It might have an amazing new camera. It’s the feature everyone talks most about, and Apple’s always put huge resources behind improving its cameras. Its latest move was to hire Ari Partinen, the Nokia engineer behind the Lumia cameras — though he’s too new to the company to make huge changes just yet.
More pressingly, Apple’s filed a patent for a particular kind of image stabilization in a smartphone; it will reportedly increase the size of the pixels in its 8-megapixel sensor; and apparently there’s a "Super Resolution Mode" in the next version of the camera app. Of course, cameras are where virtually every manufacturer over-brands and under-delivers, so this could be an aggressive name for a simple new feature, but the prevailing wisdom seems to be that Apple is working on something remarkable for the next iPhone.
It will be your wallet. Apple has almost 800 million iTunes accounts and hundreds of millions of credit cards on file, and numerous trustworthy reports say that Apple is taking on Google Wallet, PayPal, and others with its own mobile payment system built into Passbook. The company's already said to have secured deals with MasterCard, Visa, and American Express, and it's working on bringing retailers on board with the new system. It's suggested that the system will use NFC — supposed part leaks have even pictured such a chip — meaning it would work with many current contactless-payment terminals. TouchID would, of course, be integral in keeping the system secure, and it might also be part of a system that confirms online charges with your fingerprint. It would be both secure and simple, and a "Pay with iTunes" of sorts could be a huge revenue driver for Apple.
It will come with a new version of iOS. Apple announced iOS 8 back at WWDC this past June, and history suggests the new iPhone will launch alongside the new OS. HealthKit is the flagship new feature, using the many sensors purported to be in the new device — which could measure everything from pressure to humidity — to tell you how many steps you took or even (apparently) your blood-oxygen levels. Siri stands to gain some new tricks, including the Shazam-aided ability to tell you what song is playing.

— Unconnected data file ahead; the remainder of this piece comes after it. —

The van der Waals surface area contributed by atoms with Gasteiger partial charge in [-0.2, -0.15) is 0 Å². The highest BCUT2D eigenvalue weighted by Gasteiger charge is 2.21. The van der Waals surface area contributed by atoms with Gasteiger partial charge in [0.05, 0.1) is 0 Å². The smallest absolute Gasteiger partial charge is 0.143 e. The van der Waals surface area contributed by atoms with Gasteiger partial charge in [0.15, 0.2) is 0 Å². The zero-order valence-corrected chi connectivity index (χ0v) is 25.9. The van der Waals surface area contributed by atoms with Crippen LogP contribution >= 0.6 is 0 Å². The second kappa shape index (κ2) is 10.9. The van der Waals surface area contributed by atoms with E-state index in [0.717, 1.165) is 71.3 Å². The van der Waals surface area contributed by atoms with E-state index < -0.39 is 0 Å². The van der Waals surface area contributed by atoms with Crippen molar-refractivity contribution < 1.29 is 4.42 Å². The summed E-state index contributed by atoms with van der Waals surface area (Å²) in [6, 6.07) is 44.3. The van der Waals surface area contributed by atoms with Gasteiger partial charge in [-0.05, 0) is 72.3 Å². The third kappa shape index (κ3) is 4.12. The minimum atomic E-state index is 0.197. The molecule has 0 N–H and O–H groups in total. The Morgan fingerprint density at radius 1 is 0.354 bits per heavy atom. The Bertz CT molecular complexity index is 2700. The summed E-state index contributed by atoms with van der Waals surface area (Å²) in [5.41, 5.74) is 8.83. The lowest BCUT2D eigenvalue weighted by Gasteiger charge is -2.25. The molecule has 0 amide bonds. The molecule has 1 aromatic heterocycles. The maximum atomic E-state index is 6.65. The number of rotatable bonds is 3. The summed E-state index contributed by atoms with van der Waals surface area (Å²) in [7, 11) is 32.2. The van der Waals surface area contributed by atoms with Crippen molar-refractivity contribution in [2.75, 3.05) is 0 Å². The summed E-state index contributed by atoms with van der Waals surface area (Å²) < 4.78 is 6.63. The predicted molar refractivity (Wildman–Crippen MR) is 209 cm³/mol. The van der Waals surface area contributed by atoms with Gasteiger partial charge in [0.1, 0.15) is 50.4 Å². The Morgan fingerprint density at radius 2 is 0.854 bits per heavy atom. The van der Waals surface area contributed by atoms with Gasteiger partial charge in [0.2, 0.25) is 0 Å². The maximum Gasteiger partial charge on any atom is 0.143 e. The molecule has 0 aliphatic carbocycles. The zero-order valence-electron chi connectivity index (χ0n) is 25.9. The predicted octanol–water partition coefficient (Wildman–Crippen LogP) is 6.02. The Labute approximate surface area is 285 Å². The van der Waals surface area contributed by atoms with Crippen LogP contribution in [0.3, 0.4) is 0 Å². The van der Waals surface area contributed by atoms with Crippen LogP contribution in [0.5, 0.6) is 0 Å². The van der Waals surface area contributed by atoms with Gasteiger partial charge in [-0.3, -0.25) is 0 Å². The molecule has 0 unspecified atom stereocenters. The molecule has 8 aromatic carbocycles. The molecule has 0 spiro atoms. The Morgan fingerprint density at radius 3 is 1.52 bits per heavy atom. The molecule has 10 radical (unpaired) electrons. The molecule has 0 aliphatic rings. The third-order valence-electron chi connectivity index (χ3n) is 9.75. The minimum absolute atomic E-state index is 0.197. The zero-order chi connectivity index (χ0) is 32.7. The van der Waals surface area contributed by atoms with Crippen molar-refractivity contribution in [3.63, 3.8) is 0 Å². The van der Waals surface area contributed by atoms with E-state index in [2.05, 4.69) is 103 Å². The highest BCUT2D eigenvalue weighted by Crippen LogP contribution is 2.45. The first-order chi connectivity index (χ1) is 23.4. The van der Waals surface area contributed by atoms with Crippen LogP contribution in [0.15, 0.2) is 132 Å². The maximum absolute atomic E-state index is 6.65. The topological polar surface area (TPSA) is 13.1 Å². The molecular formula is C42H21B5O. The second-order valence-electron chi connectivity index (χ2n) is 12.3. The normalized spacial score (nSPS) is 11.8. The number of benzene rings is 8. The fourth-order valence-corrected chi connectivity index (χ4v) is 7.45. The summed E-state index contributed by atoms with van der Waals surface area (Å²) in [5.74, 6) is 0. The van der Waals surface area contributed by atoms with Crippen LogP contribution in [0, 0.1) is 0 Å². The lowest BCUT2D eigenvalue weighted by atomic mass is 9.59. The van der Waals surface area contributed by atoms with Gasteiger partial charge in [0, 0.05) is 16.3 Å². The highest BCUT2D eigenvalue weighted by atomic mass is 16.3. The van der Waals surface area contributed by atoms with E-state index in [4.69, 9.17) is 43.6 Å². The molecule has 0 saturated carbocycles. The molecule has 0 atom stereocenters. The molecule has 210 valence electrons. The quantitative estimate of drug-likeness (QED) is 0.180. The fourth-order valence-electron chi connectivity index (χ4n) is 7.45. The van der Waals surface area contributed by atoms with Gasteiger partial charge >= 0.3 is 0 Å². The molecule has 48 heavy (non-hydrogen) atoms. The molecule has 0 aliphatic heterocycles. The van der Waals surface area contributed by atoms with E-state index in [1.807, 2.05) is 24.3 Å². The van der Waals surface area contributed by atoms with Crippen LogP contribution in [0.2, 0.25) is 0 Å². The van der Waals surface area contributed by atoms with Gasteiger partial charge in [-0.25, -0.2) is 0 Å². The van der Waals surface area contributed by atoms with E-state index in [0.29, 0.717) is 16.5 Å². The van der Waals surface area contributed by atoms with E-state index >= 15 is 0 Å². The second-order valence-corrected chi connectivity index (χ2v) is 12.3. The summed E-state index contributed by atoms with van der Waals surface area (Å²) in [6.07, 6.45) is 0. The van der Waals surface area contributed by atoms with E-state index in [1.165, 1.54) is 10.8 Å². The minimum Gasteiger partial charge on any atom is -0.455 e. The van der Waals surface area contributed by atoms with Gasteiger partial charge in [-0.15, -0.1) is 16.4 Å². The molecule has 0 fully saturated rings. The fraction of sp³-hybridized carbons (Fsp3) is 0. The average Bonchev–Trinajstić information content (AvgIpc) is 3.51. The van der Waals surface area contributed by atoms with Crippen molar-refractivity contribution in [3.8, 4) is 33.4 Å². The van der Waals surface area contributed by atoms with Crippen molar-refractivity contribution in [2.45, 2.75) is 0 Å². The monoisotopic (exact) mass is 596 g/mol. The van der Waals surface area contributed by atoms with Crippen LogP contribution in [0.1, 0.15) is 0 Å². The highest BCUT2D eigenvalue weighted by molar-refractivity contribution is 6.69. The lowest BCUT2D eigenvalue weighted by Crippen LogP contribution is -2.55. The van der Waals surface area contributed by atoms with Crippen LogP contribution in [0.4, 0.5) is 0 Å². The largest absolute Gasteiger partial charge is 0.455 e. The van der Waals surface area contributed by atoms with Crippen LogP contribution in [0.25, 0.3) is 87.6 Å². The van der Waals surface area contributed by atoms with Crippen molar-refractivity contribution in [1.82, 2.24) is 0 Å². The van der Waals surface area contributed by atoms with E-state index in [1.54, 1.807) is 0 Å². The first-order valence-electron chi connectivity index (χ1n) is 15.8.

It might work with the long-rumored "iWatch." HealthKit is a natural way for iOS to collect data from a so-called iWatch, which many have speculated is going to be a primarily health-focused device anyway. And some leaked screenshots have shown a "Watch Utility" app, though there’s almost no chance that the leaked name or app icon are final. Reports do suggest that the iWatch could sync with the new iPhone using NFC.
The iWatch has become thought of more and more as a companion to the iPhone, rather than a single standalone device. All signs suggest that Apple will announce the two at the same time.
Rumors about larger iPhones have been flowing for months, speculation about an Apple smartwatch for even longer. But they’ve recently hit a fever pitch that tends to only occur right before rumors become reality. All signs point to big new things from Apple in the next few weeks. Tim Cook promised Apple is "closer than ever" to a new product category, and if he’s ready to launch both two new iPhones and a new smartwatch, Apple’s product lineup might soon look very different than it does today.
Of course, nothing is yet certain. Apple tests many products it never releases, and there’s often a very fine line between a leak and a guess. But for years, all the information you needed to find out what Apple has been up to has been available, as long as you knew where to look. This year, as ever, there are plenty of question marks left, but Apple’s next big moves are coming rapidly into focus. We'll know for sure on September 9th, when Apple holds its event in Cupertino, California.
Dante D'Orazio and Jake Kastrenakes contributed to this report.